10 Tips to Help Picky Eaters Eat Well

by Heligirl on December 12, 2011

in Mom Tip Monday,Parenting Articles

At some point in their development, virtually every child becomes a picky eater, whether it’s refusing to eat anything new, refusing certain items, or demanding only the same menu every day. The good news is like most stages of child development, this too shall pass.

The biggest concern of parents, especially newer ones experiencing this for the first time, is whether their child is getting proper nutrition when this stage hits.

Most often, the answer is yes, as long as there is some variety throughout the week. As adults, especially adults trying to eat healthy for weight loss, increased energy, disease prevention and the like, we think about balanced meals every time we sit down to eat.

Try to take a little different approach with your picky eater. Consider the balance on a daily or even weekly basis instead of per meal.

My kids’ pediatrician reminded me of this method when my son hit a picky stage (something my daughter had never really experienced). As long as a balance of fruits, vegetables, protein and grains were being consumed every day or even a weekly basis for the most picky eaters, kids are receiving the nutrition they need grow and be healthy.

Here are some more tips to help you get through that picky stage:

  1. When serving a meal, include two items you know your child loves and introduce a new item with no pressure to eat it. When asked about it, explain what it is and invite your child to give it a taste.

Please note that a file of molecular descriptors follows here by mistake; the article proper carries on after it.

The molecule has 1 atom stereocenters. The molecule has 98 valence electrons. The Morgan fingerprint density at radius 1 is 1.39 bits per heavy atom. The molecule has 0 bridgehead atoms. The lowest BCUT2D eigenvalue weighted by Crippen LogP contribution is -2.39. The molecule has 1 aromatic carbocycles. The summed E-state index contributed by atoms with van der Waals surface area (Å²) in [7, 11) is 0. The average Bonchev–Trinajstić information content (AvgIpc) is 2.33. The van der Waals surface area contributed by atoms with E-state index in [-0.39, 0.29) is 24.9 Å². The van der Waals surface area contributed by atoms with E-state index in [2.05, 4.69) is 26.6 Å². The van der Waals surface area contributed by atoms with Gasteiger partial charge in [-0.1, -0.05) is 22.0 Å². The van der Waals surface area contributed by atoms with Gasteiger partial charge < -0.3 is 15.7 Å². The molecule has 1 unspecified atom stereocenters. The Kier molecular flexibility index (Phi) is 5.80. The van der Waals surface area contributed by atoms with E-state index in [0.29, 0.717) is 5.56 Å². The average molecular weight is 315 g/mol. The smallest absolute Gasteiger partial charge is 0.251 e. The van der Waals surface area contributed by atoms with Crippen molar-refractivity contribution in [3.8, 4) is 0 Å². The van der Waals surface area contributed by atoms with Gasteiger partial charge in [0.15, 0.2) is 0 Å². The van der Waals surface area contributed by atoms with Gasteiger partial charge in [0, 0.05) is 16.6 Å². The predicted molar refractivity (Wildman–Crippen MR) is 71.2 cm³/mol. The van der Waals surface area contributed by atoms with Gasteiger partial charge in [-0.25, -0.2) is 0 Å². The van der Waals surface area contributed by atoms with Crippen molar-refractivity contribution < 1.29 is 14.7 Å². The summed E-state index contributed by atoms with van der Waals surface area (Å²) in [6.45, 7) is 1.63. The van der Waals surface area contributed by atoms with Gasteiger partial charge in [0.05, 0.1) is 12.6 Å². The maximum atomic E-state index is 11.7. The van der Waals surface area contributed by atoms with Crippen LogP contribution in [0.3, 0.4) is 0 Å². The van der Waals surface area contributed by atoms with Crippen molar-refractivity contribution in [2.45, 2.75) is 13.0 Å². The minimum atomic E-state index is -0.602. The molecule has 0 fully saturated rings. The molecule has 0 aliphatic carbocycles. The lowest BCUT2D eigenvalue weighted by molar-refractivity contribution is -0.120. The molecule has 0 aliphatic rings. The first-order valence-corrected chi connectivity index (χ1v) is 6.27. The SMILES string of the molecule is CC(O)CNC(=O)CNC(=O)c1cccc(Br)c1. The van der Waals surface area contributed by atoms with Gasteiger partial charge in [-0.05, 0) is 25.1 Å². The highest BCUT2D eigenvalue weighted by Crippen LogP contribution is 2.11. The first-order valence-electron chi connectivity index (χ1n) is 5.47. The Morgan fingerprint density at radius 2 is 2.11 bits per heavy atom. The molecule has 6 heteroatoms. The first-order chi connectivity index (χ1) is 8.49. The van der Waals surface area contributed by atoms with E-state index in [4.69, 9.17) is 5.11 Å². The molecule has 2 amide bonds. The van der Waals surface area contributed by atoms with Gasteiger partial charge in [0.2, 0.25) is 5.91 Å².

2. Limit foods with low nutritional value.
  3. If your child is on a limited repertoire, try to increase the nutritional value. For instance, a mac and cheese kick can be bumped up with whole grain pasta and mixing in a vegetable such as peas.
  4. Get creative with presentation. Try serving a variety of items in a six-hole muffin tin. This way you can limit the portion of the overly demanded item, introduce some new stuff, and make it fun.
  5. Never force your child to eat everything on their plate. This develops issues with food. Instead, introduce the polite concept of taking a taste. The rule is we always take a taste. We can’t say we don’t like it until we taste it. Stand by this rule and don’t force more bites when they say they don’t like it.
  6. Limit sugary drinks that can fill them up but not provide much nutrition, not to mention hurt their teeth.
  7. Avoid milk an hour before a meal because they can tank up on this and not be hungry for food. We serve milk with every meal and make water available between meals.
  8. If at first you fail, try and try again. At least 10 times. Child development specialists regularly agree it can take 10 or more attempts at introducing a food before a child actually starts to eat it.
  9. Keep in mind young children’s sense of taste is much keener than ours. Strong tasting items may be a turn off. When considering new meals, aim for milder tastes and work your way up.
  10. Remember too, we set examples for our children in our own eating habits. If they watch you eat it, in time they’ll be interested in trying it too. And if they see you eating your vegetables you have a better argument about the importance of eating your vegetables.

Do you have any additional tips you’ve found useful in getting picky eaters to dive in (or at least eat a little better)?

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